Even as half of the United States shivered, exceedingly warm temperatures in most other places pushed winter temperatures globally to their second highest on record, according to figures just released by NASA.
This past December through February period — meteorological winter— was topped only in 2007. February itself was second warmest for the month, exceeded only by 1998.
I created the animation above to show how global temperature patterns evolved during winter — and to emphasize the strange but now familiar dichotomy in North America.
It starts with an anomaly map for December, which shows how temperatures departed from the long term average. Much of Europe, Siberia and the Arctic were particularly warm, as was North America, which helped 2014 finish as the warmest on record.
Then the so-called “Ridiculously Resilient Ridge,” or “RRR,” of high pressure became locked in place again over the eastern Pacific Ocean, solidifying record warmth in the western part of North America. The flip side of that pattern was a huge dip in the jet stream that allowed brutal Arctic cold to pour south into the eastern part of the continent.
In seen in the animation, that pattern is as stark as could be for the month of February — as is a remarkably widespread blob of anomalous warmth across all of Eurasia. The pattern also is visible in the anomaly map for the entire winter period (thumbnail at right).
Unfortunately for California, Oregon, Washington and Alaska, the ridiculous ridge is not likely to become any less resilient between now and mid-May, according to the National Oceanic and Atmospheric Administration’s three-month outlook.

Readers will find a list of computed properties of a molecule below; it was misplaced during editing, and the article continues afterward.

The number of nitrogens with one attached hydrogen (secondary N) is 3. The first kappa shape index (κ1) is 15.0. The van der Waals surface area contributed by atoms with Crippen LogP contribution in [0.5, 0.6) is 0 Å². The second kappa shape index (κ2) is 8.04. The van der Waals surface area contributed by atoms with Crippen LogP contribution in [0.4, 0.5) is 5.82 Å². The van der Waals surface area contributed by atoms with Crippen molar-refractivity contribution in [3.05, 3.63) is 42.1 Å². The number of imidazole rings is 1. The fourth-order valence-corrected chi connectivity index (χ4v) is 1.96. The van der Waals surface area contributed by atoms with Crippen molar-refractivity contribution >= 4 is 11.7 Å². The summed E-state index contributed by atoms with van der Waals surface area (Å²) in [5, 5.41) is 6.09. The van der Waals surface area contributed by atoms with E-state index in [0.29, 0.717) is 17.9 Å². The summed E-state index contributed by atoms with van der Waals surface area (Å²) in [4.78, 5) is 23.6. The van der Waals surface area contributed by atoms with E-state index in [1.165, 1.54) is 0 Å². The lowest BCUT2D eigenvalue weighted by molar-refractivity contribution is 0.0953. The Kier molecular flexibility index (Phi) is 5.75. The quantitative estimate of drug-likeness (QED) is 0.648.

This is particularly bad news for California, which is suffering through its worst drought on record and may have just one year of water supply left in its reservoirs. Heat makes drought worse through evaporation.
For the entire world, the U.K. Met Office has this long-range prediction, covering the period April through June:
It looks like it may be shaping up to be quite a warm year globally. That’s particularly so in the north, where Arctic sea ice has already taken a bit of an early dive.
NASA is not the only agency to publish regular updates on global climate observations. NOAA produces its own month-by-month assessment. The agency should be coming out with February’s global report soon. We’ll see how it matches up with NASA’s assessment.